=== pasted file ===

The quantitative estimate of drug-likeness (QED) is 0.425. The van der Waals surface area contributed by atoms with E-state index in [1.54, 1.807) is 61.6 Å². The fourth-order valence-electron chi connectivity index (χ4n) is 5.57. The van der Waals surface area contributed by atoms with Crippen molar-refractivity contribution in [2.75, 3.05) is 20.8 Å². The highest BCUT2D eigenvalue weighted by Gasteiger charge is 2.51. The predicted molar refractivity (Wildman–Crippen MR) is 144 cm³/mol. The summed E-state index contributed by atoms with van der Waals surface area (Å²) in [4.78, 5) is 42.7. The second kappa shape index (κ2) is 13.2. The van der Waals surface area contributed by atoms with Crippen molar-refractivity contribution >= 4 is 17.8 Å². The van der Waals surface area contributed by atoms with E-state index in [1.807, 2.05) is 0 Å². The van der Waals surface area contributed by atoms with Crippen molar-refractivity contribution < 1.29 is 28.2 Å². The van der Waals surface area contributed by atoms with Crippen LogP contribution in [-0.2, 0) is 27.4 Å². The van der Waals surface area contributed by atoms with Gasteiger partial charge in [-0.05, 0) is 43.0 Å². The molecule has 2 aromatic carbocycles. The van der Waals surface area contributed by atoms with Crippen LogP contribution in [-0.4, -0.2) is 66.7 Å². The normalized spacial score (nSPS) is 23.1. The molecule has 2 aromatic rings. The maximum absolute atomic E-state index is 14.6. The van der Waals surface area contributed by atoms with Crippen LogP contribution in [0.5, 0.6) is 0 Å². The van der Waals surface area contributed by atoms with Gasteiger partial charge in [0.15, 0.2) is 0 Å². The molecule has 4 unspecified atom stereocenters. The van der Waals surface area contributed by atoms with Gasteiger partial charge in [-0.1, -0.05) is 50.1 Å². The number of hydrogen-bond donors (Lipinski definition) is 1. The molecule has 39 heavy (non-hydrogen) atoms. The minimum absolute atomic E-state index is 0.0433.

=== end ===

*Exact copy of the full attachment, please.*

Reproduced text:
The quantitative estimate of drug-likeness (QED) is 0.425. The van der Waals surface area contributed by atoms with E-state index in [1.54, 1.807) is 61.6 Å². The fourth-order valence-electron chi connectivity index (χ4n) is 5.57. The van der Waals surface area contributed by atoms with Crippen molar-refractivity contribution in [2.75, 3.05) is 20.8 Å². The highest BCUT2D eigenvalue weighted by Gasteiger charge is 2.51. The predicted molar refractivity (Wildman–Crippen MR) is 144 cm³/mol. The summed E-state index contributed by atoms with van der Waals surface area (Å²) in [4.78, 5) is 42.7. The second kappa shape index (κ2) is 13.2. The van der Waals surface area contributed by atoms with Crippen molar-refractivity contribution >= 4 is 17.8 Å². The van der Waals surface area contributed by atoms with E-state index in [1.807, 2.05) is 0 Å². The van der Waals surface area contributed by atoms with Crippen molar-refractivity contribution < 1.29 is 28.2 Å². The van der Waals surface area contributed by atoms with Crippen LogP contribution in [-0.2, 0) is 27.4 Å². The van der Waals surface area contributed by atoms with Gasteiger partial charge in [-0.05, 0) is 43.0 Å². The molecule has 2 aromatic carbocycles. The van der Waals surface area contributed by atoms with Crippen LogP contribution in [-0.4, -0.2) is 66.7 Å². The normalized spacial score (nSPS) is 23.1. The molecule has 2 aromatic rings. The maximum absolute atomic E-state index is 14.6. The van der Waals surface area contributed by atoms with Crippen LogP contribution in [0.5, 0.6) is 0 Å². The van der Waals surface area contributed by atoms with Gasteiger partial charge in [0.15, 0.2) is 0 Å². The molecule has 4 unspecified atom stereocenters. The van der Waals surface area contributed by atoms with Gasteiger partial charge in [-0.1, -0.05) is 50.1 Å². The number of hydrogen-bond donors (Lipinski definition) is 1. The molecule has 39 heavy (non-hydrogen) atoms. The minimum absolute atomic E-state index is 0.0433.